Journal List > J Korean Soc Spine Surg > v.24(4) > 1076151

Suh, Choi, and Kang: Brown-Séquard Syndrome and Cervical Vertebral Fractures after Blunt Cervical Trauma in a Traffic Accident - A Case Report -


Study Design

Case report


To report a case of Brown-Séquard syndrome after blunt cervical trauma.

Summary of Literature Review

Brown-Séquard syndrome is a rare disease characterized by hemisection of the spinal cord, and it shows the best prognosis of the various types of incomplete spinal cord injuries.

Materials and Methods

A patient with Brown-Séquard syndrome that occurred after a traffic accident was followed up for 2 years and 6 months.


We observed normal recovery of motor strength, but sensory impairment and deep tendon hyperreflexia remained.


Brown-Séquard syndrome is known to have a good prognosis, but in this case, the neurological abnormality did not fully recover; therefore, we report this rare case and present a review of the literature.


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Fig. 1.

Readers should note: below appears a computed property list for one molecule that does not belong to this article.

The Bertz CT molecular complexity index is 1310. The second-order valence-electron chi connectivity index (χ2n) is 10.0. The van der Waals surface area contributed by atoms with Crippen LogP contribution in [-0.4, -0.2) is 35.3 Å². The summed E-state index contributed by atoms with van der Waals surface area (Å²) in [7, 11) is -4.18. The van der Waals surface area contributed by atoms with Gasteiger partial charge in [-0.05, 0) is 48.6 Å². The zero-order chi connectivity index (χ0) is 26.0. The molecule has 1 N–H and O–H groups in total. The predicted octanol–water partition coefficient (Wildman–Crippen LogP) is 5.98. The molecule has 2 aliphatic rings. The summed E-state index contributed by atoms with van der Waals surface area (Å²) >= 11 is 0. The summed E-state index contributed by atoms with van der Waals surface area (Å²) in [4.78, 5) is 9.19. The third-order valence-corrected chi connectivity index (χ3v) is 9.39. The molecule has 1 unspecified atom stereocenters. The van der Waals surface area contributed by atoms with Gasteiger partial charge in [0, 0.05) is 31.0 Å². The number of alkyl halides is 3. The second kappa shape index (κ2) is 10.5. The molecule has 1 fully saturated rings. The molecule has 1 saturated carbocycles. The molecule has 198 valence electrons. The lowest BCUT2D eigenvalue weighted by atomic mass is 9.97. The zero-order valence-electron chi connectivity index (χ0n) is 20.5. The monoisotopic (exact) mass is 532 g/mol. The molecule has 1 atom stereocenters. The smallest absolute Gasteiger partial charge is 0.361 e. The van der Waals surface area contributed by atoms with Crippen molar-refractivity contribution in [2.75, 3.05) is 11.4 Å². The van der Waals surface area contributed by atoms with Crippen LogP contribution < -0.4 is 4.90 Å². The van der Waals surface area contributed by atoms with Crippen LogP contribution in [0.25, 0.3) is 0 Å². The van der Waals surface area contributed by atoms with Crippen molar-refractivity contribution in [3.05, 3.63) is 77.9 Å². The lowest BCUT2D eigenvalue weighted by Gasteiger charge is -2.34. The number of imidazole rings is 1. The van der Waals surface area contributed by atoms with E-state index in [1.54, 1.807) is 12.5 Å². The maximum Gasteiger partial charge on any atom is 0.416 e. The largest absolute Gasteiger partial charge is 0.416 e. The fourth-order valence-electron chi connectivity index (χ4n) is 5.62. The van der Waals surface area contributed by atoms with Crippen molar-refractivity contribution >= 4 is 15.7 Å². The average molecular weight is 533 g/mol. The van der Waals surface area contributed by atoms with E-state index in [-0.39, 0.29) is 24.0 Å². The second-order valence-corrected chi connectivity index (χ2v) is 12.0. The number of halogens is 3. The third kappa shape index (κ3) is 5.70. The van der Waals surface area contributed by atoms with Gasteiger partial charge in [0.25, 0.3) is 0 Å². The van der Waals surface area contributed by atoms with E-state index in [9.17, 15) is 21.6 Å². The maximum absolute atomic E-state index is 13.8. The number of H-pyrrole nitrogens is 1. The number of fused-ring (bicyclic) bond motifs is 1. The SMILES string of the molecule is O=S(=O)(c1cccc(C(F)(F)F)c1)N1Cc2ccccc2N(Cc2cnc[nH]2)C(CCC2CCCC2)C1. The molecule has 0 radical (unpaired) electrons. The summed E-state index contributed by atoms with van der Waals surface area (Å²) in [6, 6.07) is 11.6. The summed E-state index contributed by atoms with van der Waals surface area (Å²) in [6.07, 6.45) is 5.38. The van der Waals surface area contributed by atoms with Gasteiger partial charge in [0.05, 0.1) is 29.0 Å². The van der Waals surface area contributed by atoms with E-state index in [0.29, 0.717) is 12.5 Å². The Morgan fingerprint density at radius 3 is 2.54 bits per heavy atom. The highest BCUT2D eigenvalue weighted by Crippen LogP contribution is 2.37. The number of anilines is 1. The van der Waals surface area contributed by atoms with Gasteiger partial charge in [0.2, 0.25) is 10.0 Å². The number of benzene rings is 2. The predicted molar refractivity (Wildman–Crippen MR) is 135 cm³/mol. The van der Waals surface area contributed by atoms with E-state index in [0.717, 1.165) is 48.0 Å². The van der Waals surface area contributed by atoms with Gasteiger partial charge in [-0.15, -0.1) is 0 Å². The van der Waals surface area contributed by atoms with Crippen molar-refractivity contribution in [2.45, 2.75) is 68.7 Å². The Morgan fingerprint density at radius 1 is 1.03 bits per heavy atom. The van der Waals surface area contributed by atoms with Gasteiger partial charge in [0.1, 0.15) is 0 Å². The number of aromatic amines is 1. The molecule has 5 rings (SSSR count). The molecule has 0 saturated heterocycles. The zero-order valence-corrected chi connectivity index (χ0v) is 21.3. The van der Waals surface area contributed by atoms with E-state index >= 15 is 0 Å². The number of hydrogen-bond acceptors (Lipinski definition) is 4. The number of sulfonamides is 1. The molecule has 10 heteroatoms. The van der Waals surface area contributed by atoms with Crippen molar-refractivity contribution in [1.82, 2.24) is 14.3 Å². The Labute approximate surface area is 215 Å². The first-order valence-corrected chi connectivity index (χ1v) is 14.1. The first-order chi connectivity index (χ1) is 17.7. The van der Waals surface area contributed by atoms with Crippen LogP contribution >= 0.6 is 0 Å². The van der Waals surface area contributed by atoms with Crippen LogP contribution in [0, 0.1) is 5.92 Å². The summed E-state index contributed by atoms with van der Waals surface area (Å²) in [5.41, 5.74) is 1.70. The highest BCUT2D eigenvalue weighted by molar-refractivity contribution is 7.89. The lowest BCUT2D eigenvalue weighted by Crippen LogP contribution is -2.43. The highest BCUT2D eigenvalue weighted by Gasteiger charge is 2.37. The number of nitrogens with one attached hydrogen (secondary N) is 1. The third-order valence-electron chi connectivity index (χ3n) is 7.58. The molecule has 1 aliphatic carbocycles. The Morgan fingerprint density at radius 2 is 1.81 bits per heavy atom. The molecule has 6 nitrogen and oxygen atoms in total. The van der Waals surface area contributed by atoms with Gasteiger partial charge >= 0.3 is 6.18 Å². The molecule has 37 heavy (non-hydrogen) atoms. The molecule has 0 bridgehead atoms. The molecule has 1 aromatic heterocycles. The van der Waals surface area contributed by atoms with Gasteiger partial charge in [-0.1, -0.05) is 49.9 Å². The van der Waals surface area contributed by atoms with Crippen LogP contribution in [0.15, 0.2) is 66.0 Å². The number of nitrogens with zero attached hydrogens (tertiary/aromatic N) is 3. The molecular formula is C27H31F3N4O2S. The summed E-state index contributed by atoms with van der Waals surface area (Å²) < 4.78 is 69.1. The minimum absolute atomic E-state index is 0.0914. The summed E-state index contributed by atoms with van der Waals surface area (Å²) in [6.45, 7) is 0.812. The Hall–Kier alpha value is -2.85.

The patient's medical record with an assessment using the American Spinal Injury Association (ASIA) impairment scale at the initial visit.
Fig. 2.
Simple radiographs of the cervical spine. The anteroposterior view (A) shows a fracture of the left superior articular process of C3 (arrow). The lateral view (B) shows fractures of the body of C4 (arrow) and the spinous process of C4 (arrowhead).
Fig. 3.
Computed tomography of the cervical spine. The axial view of C3 (A) shows fractures of the body (arrow), left superior articular process, and lamina (arrowhead). The axial view of C4 (B) shows fractures of both lamina (arrow). The midsagittal view (C) shows fractures of the body of C4 (arrow) and the spinous process of C4 (arrowhead). There was no spinal canal encroachment.
Fig. 4.
The axial (A) and midsagittal (B) view of T2-weighted magnetic resonance images. The arrow indicates high signal intensity in the left side of the spinal cord at the C3-C4 level.
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